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Holocene-era submerged notches along the southern Levantine coastline: Punctuated sea level rise?

Goodman-Tchernov, Beverly, Katz, Oded
Quaternary international 2016 v.401 pp. 17-27
coasts, rocks, sea level, tectonics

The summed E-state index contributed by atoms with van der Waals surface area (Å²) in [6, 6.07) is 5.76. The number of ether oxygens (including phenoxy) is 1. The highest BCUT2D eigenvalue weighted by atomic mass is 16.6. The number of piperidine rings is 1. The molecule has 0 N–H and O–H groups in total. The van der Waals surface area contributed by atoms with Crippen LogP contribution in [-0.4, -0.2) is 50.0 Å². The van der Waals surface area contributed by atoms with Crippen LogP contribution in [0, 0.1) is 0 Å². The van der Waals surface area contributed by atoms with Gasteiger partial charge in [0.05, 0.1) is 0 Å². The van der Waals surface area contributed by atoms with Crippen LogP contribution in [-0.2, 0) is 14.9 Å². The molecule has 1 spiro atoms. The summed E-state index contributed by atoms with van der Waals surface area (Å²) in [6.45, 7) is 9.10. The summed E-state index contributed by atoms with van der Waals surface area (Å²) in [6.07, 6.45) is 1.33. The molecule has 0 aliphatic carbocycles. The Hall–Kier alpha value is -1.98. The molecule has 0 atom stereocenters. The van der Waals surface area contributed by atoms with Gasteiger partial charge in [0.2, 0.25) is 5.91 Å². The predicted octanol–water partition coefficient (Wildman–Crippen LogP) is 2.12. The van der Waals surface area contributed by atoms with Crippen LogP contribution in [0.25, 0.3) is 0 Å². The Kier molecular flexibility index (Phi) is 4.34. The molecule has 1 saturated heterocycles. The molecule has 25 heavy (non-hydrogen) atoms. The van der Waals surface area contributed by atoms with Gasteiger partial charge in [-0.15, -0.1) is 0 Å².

The study presented here reports on erosional notches, pits, and potholes observed at present sea level and submerged at a series of sites along the southern Levantine coastline. For such submerged features to be formed and preserved, there must be a period of relative sea level stagnation, followed by drowning. This process can occur in response to sea level change, tectonic or isostatic offsets. The specific coastline hosting these features is not considered tectonically or isostatically affected, and therefore, for much of the Mediterranean, is viewed as a eustatic sea level reference point. While similar features have been observed elsewhere in the eastern Mediterranean, confining their ages has been difficult due to the much older ages of the host rocks, in many cases encompassing multiple glacial cycles. Here, for the first time they are located in relatively young host rock (<65,000 years) confining their production age to the most recent glacial cycle. These features might suggest that a step-like, more punctuated process of sea-level rise occurred along this coastline, providing a window into what might be expected in the future as warming trends continue and the sea level responds.